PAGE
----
Exchange of Fire: Peninsula Update I

August 20, 2015 8:00 PM

7:30 PM East Coast Time August 20

The central security problem on the Korean peninsula is not general deterrence but what is known as the stability-instability paradox. Precisely because general deterrence is stable, the North can take risks knowing that the probability of them ending in general war is low. Ideally such actions are designed to “fly below the radar”: to be of such a nature or intensity that they invite no retaliatory response at all. In the wake of the Cheonan and Yeonpyeongo-do shelling, however, the ROK Ministry of Defense and the US have toughened up rules of engagement and as a result, we have now seen the first serious exchange of fire across the DMZ in a long while. Although we still believe in the underlying stability of deterrence with respect to large-scale engagement, this incident will clearly test how far up the escalation ladder the two sides are willing to go to show resolve.

Given that there is much that we don’t know—particularly about North Korean motives—the best we can do is to provide a timeline to date. However as this goes to press at least one possible motive has surfaced. It was revealed late Thursday that North Korean Ambassador Ja Song Nam had sent a letter to the UN Security Council on Wednesday demanding an “urgent meeting” to discuss joint US-South Korean military exercises (the letter thus preceded the South Korean return of fire). Even though Ulchi Freedom—which kicked off on Monday--is largely a computer-simulation. But it does contain live-fire components and North Korea has repeatedly sought to put the exercises on the international agenda. Moreover, North Korea might have considered itself at risk precisely because of the earlier mine attack.

Before turning to the timeline, we first must comment on whether the North Koreans are actually responsible for what seems to be the precipitating event: the August 4 mine attack on the southern side of the Military Demarcation Line (DML) within the DMZ that left two ROK soldiers severely maimed. We have already heard from a few friends who are skeptical. But we are safe in reporting that to date there has been surprisingly little debate in Korea about the origins of the attack. Our canary in the coal mine is Hankyoreh. The left-of-center paper has criticized the messaging and organization of the Park administration’s response, but it has not questioned our working supposition—admittedly open to new evidence—that North Korea was responsible for the attack.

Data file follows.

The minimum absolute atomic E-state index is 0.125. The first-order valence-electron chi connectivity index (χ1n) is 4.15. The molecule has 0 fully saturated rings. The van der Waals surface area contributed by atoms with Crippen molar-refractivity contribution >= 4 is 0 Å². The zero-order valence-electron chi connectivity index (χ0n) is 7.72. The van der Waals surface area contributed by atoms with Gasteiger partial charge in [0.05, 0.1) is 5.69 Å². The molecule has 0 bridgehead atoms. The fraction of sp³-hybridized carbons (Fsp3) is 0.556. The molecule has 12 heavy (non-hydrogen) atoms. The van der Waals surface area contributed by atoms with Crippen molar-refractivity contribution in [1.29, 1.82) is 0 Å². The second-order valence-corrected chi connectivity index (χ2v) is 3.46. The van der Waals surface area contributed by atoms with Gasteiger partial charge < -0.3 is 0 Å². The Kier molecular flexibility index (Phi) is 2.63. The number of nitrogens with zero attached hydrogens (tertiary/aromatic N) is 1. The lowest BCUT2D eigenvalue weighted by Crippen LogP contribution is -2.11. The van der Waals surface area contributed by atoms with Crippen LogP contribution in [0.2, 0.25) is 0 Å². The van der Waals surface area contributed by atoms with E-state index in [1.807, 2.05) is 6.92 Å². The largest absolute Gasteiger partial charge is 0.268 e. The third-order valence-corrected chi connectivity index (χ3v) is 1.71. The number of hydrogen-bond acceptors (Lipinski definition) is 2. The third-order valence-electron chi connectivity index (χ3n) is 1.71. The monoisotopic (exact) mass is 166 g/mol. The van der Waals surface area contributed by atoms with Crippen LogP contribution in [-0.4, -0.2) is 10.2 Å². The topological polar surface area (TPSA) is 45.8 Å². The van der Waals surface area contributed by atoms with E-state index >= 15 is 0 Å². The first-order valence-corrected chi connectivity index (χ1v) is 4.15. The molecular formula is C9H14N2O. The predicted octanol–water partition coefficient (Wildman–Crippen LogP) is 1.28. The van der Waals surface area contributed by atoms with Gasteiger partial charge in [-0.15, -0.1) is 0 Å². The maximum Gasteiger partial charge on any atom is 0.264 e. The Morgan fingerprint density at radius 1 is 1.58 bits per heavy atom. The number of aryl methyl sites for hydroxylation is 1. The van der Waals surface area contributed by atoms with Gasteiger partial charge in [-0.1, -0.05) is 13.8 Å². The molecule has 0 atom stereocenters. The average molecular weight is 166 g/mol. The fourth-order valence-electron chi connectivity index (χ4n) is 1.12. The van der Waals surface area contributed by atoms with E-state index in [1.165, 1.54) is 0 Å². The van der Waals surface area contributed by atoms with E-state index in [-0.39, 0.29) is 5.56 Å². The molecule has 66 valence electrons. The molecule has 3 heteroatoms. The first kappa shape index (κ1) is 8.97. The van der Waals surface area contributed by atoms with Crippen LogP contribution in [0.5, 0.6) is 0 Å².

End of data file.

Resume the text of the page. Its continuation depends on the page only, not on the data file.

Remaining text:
July 22: ROK Army soldiers on a routine patrol last pass through the gate where the August 4 mine attack incident subsequently occurs. The location is on the southern side of the DMZ near Paju.

August 4: Two South Korean soldiers, both staff sergeants, are maimed after three mines are detonated 440 meters south of the Military Demarcation Line (the red dotted line in the photo).

map 1

Photo Credit: Hankyoreh


August 5 – 8: Former President Kim Dae-Jung’s 92 year old widow Lee Hee-ho visits North Korea for a 4 day visit but does not meet with Kim Jong Un. Seoul approved the visit but stressed that it had no official message to send Kim Jong Un through her.

August 9: An investigation team led by Brigadier General Ahn Young-ho takes journalists to the site of the mine attacks and presents the case that the attack was a deliberate attack by North Korea. He claimed the mine was placed directly in the areas near the door of a gate. Ahn also argued that the incident could not have been caused by previously-undiscovered mines becoming dislodged and shifting position given the geography of the immediate area.


Photo credit: Hankyoreh

August 10: The ROK Ministry of Defense, claims that KPA soldiers snuck across the border to plant the mines and releases a video of the explosion (uploaded on You Tube by the Korea Observer here). One possible criticism raised to us bilaterally was that if there is video footage of the explosion there should be video footage of the mines being planted. A look at the angle of the camera, the distance, terrain and foliage suggest that the mines could have been planted without being captured on tape. Kim Min-Seok, spokesman for the MND, claims that this was “a clear provocation from the North Korean military” and swears “a severe retaliation.” The South announces that it will resume propaganda broadcasts from speakers placed near the border. They had not been used for over a decade.